Bunuel believed reality is actually a smoke screen for hidden urges. He used the absurd to imply “an attack on specific abuses, not on some safely vague condition of man” (Durgnat 65). In Le Fantome de la Liberte Bunuel doubts not so much the possibility for society’s redemption as its likelihood. “We have been rendered unwittingly comfortable within our psychic cages to the point where we prefer them to liberty, an experience and aspiration we neither understand or desire” (Mellen 331).
For fifty years, Luis Bunuel made films about society’s dilemmas. His art is his declaration of confidence in a human race dominated by a bourgeoisie given to hypocrisy, sadism, and above all, a disrespect for its own capacity to live differently and better. He summed it all up himself:
“As I drift toward my last sigh, I often imagine a final joke. I convoke around my deathbed my friends who are confirmed atheists as I am. Then a priest, whom I have summoned, arrives; and to the horror of my friends, I make my confession, ask for absolution for my sins, and receive extreme unction. After which I turn over on my side and expire. But will I have the strength to joke at that moment? (256)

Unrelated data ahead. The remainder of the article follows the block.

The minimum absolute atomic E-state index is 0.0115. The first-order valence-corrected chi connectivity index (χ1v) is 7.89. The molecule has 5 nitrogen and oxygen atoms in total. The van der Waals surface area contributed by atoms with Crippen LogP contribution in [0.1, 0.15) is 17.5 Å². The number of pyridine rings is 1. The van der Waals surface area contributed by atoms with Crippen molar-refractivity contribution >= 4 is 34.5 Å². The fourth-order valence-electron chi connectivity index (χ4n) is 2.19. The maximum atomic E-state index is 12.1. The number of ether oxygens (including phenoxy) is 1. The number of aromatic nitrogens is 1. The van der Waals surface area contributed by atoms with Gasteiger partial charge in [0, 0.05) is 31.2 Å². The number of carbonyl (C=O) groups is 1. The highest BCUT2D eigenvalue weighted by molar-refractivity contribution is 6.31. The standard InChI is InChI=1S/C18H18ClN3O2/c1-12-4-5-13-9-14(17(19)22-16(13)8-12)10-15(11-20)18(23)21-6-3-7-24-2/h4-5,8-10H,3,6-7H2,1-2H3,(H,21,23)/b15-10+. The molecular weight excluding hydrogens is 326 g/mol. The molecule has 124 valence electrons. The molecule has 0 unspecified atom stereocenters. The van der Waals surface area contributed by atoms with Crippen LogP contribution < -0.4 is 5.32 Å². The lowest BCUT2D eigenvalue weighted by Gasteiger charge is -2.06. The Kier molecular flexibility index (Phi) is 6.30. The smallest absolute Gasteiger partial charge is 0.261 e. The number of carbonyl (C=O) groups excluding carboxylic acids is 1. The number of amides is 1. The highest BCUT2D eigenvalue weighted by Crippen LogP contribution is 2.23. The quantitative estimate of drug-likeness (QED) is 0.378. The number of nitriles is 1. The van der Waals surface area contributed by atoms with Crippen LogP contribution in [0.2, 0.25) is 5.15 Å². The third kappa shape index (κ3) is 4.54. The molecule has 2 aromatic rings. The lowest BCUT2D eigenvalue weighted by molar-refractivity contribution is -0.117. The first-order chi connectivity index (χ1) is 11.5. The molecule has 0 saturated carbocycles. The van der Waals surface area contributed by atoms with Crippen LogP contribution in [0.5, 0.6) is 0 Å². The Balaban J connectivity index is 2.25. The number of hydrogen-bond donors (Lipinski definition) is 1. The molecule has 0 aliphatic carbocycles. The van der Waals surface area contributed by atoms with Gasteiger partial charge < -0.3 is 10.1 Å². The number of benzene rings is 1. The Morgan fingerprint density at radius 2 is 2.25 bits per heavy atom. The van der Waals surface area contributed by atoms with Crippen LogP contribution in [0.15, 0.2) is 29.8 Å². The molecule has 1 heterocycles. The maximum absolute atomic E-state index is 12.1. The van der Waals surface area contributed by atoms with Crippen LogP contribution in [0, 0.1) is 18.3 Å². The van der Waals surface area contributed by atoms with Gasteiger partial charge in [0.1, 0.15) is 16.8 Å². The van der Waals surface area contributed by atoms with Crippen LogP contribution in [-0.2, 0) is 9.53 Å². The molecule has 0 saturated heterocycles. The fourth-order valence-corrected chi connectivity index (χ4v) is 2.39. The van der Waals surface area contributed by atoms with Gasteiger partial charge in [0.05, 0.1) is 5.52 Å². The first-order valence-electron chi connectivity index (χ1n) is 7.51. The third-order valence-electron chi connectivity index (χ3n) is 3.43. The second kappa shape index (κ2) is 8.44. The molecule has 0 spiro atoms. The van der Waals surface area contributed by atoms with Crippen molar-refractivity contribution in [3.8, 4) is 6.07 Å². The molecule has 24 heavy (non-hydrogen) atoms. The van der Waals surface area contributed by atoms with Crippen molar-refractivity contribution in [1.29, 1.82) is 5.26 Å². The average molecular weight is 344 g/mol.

Luis Bunuel died in 1983.
Aranda, Francisco. Luis Bunuel : A critical biography. De Capo Press, New York: 1976.
Buache, Freddy. The cinema of Luis Bunuel. International Filmguide Series, Tantivy Press, London: 1973.
Bunuel, Luis. My last sigh. Alfred A. Knopf, New York: 1983.
Durgnat, Raymond. Luis Bunuel. University of California Press, Berkeley: 1977.
Gould, Micheal. Surrealism and the cinema. Tantivy Press, London: 1976.
Higgenbotham, Virginia. Luis Bunuel. Twayne, Boston: 1979.
Mellen, Joan, ed. The world of Luis Bunuel: Essays in criticism. Oxford University Press, New York; 1978.